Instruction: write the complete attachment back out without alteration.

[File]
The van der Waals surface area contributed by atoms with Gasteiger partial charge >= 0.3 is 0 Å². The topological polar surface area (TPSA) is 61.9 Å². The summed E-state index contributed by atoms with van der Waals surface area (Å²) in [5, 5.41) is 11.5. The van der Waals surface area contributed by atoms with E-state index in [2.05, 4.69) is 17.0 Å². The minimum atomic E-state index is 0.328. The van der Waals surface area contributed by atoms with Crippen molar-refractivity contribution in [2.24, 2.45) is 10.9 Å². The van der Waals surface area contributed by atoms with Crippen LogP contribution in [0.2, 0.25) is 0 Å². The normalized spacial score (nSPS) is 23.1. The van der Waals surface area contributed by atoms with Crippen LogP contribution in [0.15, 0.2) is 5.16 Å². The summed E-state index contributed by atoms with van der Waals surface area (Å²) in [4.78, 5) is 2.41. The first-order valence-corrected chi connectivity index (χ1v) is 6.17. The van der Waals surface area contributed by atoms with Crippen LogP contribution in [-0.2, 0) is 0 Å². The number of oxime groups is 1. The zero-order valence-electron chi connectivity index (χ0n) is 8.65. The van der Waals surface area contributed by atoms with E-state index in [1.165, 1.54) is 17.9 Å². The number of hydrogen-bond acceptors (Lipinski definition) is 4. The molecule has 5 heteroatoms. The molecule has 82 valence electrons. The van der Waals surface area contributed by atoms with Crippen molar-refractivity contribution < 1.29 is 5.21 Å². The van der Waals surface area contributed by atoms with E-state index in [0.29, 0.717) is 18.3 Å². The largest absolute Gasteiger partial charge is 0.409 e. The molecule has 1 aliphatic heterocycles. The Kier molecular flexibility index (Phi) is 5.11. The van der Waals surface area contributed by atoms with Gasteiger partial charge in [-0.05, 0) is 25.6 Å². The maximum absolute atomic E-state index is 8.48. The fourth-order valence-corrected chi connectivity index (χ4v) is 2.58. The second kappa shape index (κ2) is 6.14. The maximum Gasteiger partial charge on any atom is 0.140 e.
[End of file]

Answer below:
The van der Waals surface area contributed by atoms with Gasteiger partial charge >= 0.3 is 0 Å². The topological polar surface area (TPSA) is 61.9 Å². The summed E-state index contributed by atoms with van der Waals surface area (Å²) in [5, 5.41) is 11.5. The van der Waals surface area contributed by atoms with E-state index in [2.05, 4.69) is 17.0 Å². The minimum atomic E-state index is 0.328. The van der Waals surface area contributed by atoms with Crippen molar-refractivity contribution in [2.24, 2.45) is 10.9 Å². The van der Waals surface area contributed by atoms with Crippen LogP contribution in [0.2, 0.25) is 0 Å². The normalized spacial score (nSPS) is 23.1. The van der Waals surface area contributed by atoms with Crippen LogP contribution in [0.15, 0.2) is 5.16 Å². The summed E-state index contributed by atoms with van der Waals surface area (Å²) in [4.78, 5) is 2.41. The first-order valence-corrected chi connectivity index (χ1v) is 6.17. The van der Waals surface area contributed by atoms with Crippen LogP contribution in [-0.2, 0) is 0 Å². The number of oxime groups is 1. The zero-order valence-electron chi connectivity index (χ0n) is 8.65. The van der Waals surface area contributed by atoms with E-state index in [1.165, 1.54) is 17.9 Å². The number of hydrogen-bond acceptors (Lipinski definition) is 4. The molecule has 5 heteroatoms. The molecule has 82 valence electrons. The van der Waals surface area contributed by atoms with Crippen molar-refractivity contribution < 1.29 is 5.21 Å². The van der Waals surface area contributed by atoms with E-state index in [0.29, 0.717) is 18.3 Å². The largest absolute Gasteiger partial charge is 0.409 e. The molecule has 1 aliphatic heterocycles. The Kier molecular flexibility index (Phi) is 5.11. The van der Waals surface area contributed by atoms with Gasteiger partial charge in [-0.05, 0) is 25.6 Å². The maximum absolute atomic E-state index is 8.48. The fourth-order valence-corrected chi connectivity index (χ4v) is 2.58. The second kappa shape index (κ2) is 6.14. The maximum Gasteiger partial charge on any atom is 0.140 e.